Queer Coded: Interview with Carellin Brooks

We chat with writer and poet Carellin Brooks about the lengths we still need to go regarding queer representation, even within the community, LGBTQ2S+ books she always recommends, and which writers influenced her newest book of poetry Learned (Book*hug Press).


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All Lit Up: How is your queer identity reflective in your writing process? Would you say your writing is overtly or covertly queer?

Carellin Brooks:  I’d say it’s pretty overt. There is a lot of lesbian-specific sex described in detail in Learned: fisting, strap-ons, public sex, mock kidnapping, an enema, an orgy where nobody but the hostess actually has sex. At one point I describe the main character’s “Hatched bodysuit,/struggled breasts, guppies netted under.” The main character is young and straining to give an impression of knowing it all, hence the title, but there’s such a farcical quality to so much of her effort.

ALU: What’s a piece of LGBTQ2S+ literature that you heartily recommend?

CB: I really liked Edmund White’s A Boy’s Own Story, a seemingly simple book that gave a lovely glimpse into the sexuality of young boys. I knew a lot about how girls form their sexual identities, what shapes their desire in terms of what they think is allowed and so on, and very little about boys. White writes so tenderly and also matter-of-factly. It’s a sweet book. I also had the chance to listen to a paper recently by the young scholar Avleen Grewal on Zami: A New Spelling of My Name by Audre Lorde, which reminded me of how subversive that book continues to be in linking lesbian desire specifically to desire for the mother.

ALU: Which, if any, queer writers influenced your writing of this book?

CB: In Learned I was influenced – as I think I have been for decades – by two (at the time) lesbian writers I first read in my twenties: Jane DeLynn’s novel about a series of lesbian sexual encounters called Don Juan in the Village and the erotic fiction collection Macho Sluts by Pat Califia, now a bisexual trans man. For years after I read DeLynn’s book I kept trying and failing to come up with a compelling way to write about women’s desire for each other. The poem “Break/Try Again,” which chronicles a night of abduction, whipping, cutting and so on, is a very obvious homage in spirit, if not form, to Califia’s “The Birthday Party.”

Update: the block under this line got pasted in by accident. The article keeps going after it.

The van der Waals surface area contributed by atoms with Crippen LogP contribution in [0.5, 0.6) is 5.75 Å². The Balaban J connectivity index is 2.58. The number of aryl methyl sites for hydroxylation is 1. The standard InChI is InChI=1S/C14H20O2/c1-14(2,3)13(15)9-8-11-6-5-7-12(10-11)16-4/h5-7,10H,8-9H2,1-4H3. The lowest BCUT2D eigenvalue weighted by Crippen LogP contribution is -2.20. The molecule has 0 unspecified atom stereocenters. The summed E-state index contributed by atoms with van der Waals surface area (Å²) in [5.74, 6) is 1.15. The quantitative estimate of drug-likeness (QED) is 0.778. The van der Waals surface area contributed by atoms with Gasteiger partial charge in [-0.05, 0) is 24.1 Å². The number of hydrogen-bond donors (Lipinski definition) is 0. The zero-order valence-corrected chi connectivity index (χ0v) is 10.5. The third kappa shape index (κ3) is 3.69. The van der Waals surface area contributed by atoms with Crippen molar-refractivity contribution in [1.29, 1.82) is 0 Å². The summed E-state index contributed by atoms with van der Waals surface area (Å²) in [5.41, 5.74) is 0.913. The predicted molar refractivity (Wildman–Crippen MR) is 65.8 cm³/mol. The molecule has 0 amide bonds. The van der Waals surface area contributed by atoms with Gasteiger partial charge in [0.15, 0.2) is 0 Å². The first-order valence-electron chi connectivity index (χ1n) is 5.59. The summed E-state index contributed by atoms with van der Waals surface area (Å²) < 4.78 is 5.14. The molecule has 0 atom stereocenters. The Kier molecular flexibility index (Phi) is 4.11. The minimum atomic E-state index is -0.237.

ALU: Is there anything you would like readers to take away from Learned?

CB: I read some of the more sexually explicit poems from the book at an academic conference in Toronto last month, and a couple of gay men in the audience looked disgusted. Really? In 2023? I would like readers to really enjoy the explorations of female sexuality in this book. The poetry, but also the wordplay and fun. Ideally, this book could also inspire male readers to further support their queer sisters. Lots of men have made these efforts, of course, but I’d like some of the anti-bias work lesbians have done for decades to be taken up more generally by our brethren.

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Carellin Brooks is the author of One Hundred Days of Rain, which won the 2016 ReLit Award for Fiction and the 2016 Edmund White Award for Debut LGBT+ Fiction, and was published in French by Les Allusifs. She is also the author of Fresh Hell, Every Inch a Woman, and Wreck Beach. Brooks lives in Vancouver and is a lecturer at the University of British Columbia.

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Catch up on other Queer Coded interviews here.